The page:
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Issue 17.3 ('XDC 2019')
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Creating Custom Events 2

Adding events to your classes

Issue: 17.3 (May/June 2019)
Author: Marc Zeedar
Author Bio: Marc taught himself programming in high school when he bought his first computer but had no money for software. He's had fun learning ever since.
Article Description: No description available.
Article Length (in bytes): 11,942
Starting Page Number: 70
Article Number: 17005
Resource File(s):

Download Icon project17005.zip Updated: 2019-05-15 15:40:54

Related Link(s): None

Excerpt of article text...

In the last issue, I demonstrated using custom events in a traditional way by demonstrating an on/off control that fired a clicked event when clicked. But events can be used for non-controls, too, and that can produce some interesting behavior.

Events are basically just messages, one object telling another that something happened. This is a great feature of object-oriented coding as you can put code that only gets run when the event happens in that event's handler. That gets the code out of the way of other methods and keeps it right where it needs to be.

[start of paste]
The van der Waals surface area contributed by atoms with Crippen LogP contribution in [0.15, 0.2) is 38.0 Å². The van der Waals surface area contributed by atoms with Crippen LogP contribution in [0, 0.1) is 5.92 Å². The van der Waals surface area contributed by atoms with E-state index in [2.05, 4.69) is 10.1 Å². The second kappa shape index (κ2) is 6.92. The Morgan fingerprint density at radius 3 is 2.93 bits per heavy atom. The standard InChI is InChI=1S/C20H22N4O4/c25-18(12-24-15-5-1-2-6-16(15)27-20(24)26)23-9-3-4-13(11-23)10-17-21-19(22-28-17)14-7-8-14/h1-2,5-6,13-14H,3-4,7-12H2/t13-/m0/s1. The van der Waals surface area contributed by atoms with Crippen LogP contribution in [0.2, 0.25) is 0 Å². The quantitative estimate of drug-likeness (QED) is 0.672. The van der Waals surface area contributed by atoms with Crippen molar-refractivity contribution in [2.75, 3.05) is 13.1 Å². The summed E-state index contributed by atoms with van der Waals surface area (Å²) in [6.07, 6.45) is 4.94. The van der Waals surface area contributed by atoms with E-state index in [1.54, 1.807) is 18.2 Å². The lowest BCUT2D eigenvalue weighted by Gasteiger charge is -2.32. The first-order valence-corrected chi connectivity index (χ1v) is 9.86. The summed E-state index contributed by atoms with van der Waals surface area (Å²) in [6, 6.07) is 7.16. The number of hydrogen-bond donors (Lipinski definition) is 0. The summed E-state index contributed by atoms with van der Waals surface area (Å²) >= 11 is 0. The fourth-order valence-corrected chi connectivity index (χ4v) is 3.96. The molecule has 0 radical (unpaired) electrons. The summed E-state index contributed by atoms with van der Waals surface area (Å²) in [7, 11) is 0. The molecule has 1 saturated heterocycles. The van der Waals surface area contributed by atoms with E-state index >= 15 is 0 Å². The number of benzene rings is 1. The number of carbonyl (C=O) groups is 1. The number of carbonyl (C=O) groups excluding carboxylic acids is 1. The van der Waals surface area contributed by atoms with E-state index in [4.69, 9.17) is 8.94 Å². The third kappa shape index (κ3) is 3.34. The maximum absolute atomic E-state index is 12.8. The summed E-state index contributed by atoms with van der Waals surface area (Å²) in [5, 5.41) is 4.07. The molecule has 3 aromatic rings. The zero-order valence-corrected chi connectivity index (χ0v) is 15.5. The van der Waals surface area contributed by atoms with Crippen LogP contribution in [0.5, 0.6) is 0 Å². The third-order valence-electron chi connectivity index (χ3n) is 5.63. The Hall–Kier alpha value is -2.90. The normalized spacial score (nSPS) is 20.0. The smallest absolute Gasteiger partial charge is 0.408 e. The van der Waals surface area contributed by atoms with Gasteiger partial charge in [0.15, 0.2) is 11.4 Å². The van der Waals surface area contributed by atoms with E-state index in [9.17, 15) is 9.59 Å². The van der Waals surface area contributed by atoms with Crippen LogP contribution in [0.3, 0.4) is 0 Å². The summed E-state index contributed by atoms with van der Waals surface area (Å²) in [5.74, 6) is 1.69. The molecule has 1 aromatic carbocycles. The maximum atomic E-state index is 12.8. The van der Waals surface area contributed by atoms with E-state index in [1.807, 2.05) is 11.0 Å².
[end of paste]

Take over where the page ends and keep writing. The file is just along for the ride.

In general, events get fired when the user does something, like click or scroll. But events can be triggered in other ways. For instance, you could fire an event when a long calculation is completed or a download is finished. Both of those are examples of things that take an unknown amount of time so an event alerting the user or another object when it is done is useful.

You could even use events to chain a series of actions together. This could happen without user-interaction if that was appropriate. Take, for instance, a "watch folder" scenario.

A "watch folder" is where your program watches a folder to see if something is put in it. When a file is added, the program might do a series of processes on that file, perhaps varying according to the file type. In a graphic design business, for example, there might be a lot of automation. Graphics might have their color adjusted for a particular paper and printing press while text files might be converted to XML or tagged in some way. Often there's a series of steps. The graphic might be resized, text could be manipulated to a certain standard, and so on.

Your program could watch for the folder and when a new file is added, it would run the appropriate actions. It could do this with events. When the "watch folder" portion of your program (a custom timer that checks the folder for changes every few seconds) sees a new file, it fires a "file dropped" event.

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